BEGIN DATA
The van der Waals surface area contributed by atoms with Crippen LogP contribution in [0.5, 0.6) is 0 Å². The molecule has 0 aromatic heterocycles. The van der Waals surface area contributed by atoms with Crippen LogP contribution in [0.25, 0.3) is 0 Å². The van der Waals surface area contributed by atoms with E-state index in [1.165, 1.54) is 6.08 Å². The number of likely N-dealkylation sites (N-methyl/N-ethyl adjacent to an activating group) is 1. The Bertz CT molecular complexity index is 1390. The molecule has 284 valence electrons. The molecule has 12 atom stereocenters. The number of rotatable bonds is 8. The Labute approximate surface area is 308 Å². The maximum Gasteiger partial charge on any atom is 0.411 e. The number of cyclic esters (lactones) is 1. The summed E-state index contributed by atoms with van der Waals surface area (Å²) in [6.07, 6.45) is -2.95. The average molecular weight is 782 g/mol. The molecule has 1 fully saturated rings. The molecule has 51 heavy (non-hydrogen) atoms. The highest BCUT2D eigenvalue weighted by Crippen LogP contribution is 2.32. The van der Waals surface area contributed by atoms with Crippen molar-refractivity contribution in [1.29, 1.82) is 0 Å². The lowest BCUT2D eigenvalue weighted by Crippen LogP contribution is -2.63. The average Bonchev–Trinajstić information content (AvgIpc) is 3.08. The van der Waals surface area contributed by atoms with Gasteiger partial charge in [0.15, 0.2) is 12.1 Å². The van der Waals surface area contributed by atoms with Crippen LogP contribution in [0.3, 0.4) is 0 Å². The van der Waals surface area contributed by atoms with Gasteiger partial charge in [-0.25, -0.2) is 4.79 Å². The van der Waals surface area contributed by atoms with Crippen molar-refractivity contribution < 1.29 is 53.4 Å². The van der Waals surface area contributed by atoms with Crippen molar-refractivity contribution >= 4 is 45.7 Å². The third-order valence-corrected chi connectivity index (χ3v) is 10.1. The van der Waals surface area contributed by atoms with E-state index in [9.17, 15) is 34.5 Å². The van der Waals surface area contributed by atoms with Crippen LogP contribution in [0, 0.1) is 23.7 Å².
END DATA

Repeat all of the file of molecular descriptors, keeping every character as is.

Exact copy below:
The van der Waals surface area contributed by atoms with Crippen LogP contribution in [0.5, 0.6) is 0 Å². The molecule has 0 aromatic heterocycles. The van der Waals surface area contributed by atoms with Crippen LogP contribution in [0.25, 0.3) is 0 Å². The van der Waals surface area contributed by atoms with E-state index in [1.165, 1.54) is 6.08 Å². The number of likely N-dealkylation sites (N-methyl/N-ethyl adjacent to an activating group) is 1. The Bertz CT molecular complexity index is 1390. The molecule has 284 valence electrons. The molecule has 12 atom stereocenters. The number of rotatable bonds is 8. The Labute approximate surface area is 308 Å². The maximum Gasteiger partial charge on any atom is 0.411 e. The number of cyclic esters (lactones) is 1. The summed E-state index contributed by atoms with van der Waals surface area (Å²) in [6.07, 6.45) is -2.95. The average molecular weight is 782 g/mol. The molecule has 1 fully saturated rings. The molecule has 51 heavy (non-hydrogen) atoms. The highest BCUT2D eigenvalue weighted by Crippen LogP contribution is 2.32. The van der Waals surface area contributed by atoms with Crippen molar-refractivity contribution in [1.29, 1.82) is 0 Å². The lowest BCUT2D eigenvalue weighted by Crippen LogP contribution is -2.63. The average Bonchev–Trinajstić information content (AvgIpc) is 3.08. The van der Waals surface area contributed by atoms with Gasteiger partial charge in [0.15, 0.2) is 12.1 Å². The van der Waals surface area contributed by atoms with Crippen LogP contribution in [0.3, 0.4) is 0 Å². The van der Waals surface area contributed by atoms with Gasteiger partial charge in [-0.25, -0.2) is 4.79 Å². The van der Waals surface area contributed by atoms with Crippen molar-refractivity contribution < 1.29 is 53.4 Å². The van der Waals surface area contributed by atoms with Crippen molar-refractivity contribution >= 4 is 45.7 Å². The third-order valence-corrected chi connectivity index (χ3v) is 10.1. The van der Waals surface area contributed by atoms with E-state index in [9.17, 15) is 34.5 Å². The van der Waals surface area contributed by atoms with Crippen LogP contribution in [0, 0.1) is 23.7 Å².